The sound is by far the most powerful of the experience. The snapping and crackling over the bass rumble is severe and visceral. Next, the shuttle's speed of travel away from the tower and Earth is surprisingly fast. In this case it was 90 seconds or so before ultimately hiding behind the clouds. One must be quick with the camera and actually have a game plan to get worthwhile shots.
However, one thing that is lost looking through a lens is the pure, unobstructed view of what is happening. I debated if I even wanted to watch that way, but the photographer in me won. If there could have been a next time I would have opted to take it all in with only the naked eye.
The lead up to the launch was an exciting one starting with a 3 a.m. wakeup. Ouch. I wanted to get to Kennedy in time to see the astronauts get on the "Astro Van" that takes them to the launch pad. That was another quick photo op, but fun and energetic. It was worth the early start and tense clock watching while in traffic en route.
Once that was wrapped we headed back via bus to the main launch viewing and media area. I scouted my photo spot and optimistically watched the Web feeds for weather and other progress reports. Launch was a go. Launch was not a go. It was, it wasn't. Back and forth it went for a few tense hours. Wait, is that a bit of blue sky I see?
Anticipation builds. The countdown proceeds. Is this it? The countdown pauses. Oh no! More tension, but thankfully ... it's short lived. 3...2...1... Main engine ignition! Blastoff!!
After the last clicks of the shutter, I packed up along with my old high school pal, Tim. We eventually wandered over to grab a bite nearby but the one place was closed. By chance there was a BBQ going on close by and a friendly Kennedy employee we happened to meet gave us the required passes. This was not a media related event, by the way, and we wondered if we'd be led off the premises in cuffs. We gambled.
The interesting thing about this BBQ is that it was kind of an employee wrap party and it took place inside the Vehicle Assembly Building. This is where they attach the shuttle, boosters, and main tank to the crawler that transports it all to the pad. The building is enormous, and quite a sight with the huge American flag and NASA logo on it's exterior.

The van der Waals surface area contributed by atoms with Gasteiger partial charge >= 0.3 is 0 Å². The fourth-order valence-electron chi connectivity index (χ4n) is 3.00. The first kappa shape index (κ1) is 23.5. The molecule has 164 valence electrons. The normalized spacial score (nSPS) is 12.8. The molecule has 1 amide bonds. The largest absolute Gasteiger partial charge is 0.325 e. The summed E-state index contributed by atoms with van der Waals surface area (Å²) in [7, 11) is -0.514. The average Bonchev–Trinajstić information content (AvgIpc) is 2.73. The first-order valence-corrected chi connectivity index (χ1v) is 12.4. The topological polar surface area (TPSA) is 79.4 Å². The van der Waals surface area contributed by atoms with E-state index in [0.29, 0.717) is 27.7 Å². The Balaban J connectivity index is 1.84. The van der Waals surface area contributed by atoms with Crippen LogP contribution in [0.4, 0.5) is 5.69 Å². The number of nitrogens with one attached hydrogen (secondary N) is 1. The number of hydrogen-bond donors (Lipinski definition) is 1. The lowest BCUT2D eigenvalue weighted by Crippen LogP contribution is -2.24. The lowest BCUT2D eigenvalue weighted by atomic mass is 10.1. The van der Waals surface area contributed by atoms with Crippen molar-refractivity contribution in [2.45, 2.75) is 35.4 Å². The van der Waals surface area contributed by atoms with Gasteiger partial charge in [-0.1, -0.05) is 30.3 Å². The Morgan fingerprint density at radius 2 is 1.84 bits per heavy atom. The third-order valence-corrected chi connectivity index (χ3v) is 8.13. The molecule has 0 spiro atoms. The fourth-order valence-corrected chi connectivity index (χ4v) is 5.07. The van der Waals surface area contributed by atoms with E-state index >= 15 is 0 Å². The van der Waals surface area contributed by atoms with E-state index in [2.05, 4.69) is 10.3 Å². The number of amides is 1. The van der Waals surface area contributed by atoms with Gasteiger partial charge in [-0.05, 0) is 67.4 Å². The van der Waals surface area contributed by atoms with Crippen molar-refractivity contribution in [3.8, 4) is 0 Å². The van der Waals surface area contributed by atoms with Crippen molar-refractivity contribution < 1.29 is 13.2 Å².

With our tickets, we went in and had a bite. We wandered around. The mood was festive and seemingly upbeat despite the fact a lot of these people were to soon be unemployed with the shuttle program at a close. We felt a little funny for being there, but it offered us a serendipitous insight that brought the launch experience full circle. After just seeing Atlantis go up, we know it had been through here in preparation. I had a lot of respect and compassion for this group of people around me and their contribution to a great launch and program.
With finally viewing a successful launch, reuniting with an old friend, and peeking behind the scenes, this all took on a very fulfilling and meaningful tone from beginning to end. As I left the space center for the last time, I just looked around and quietly offered a mental "thanks" to all that played a role in this incredibly memorable and satisfying moment in time. I am forever grateful.
Thanks for reading, and I wish safe travels to the current and the future space travelers who inspire me and others.
[Web Link ==B View the photo gallery==]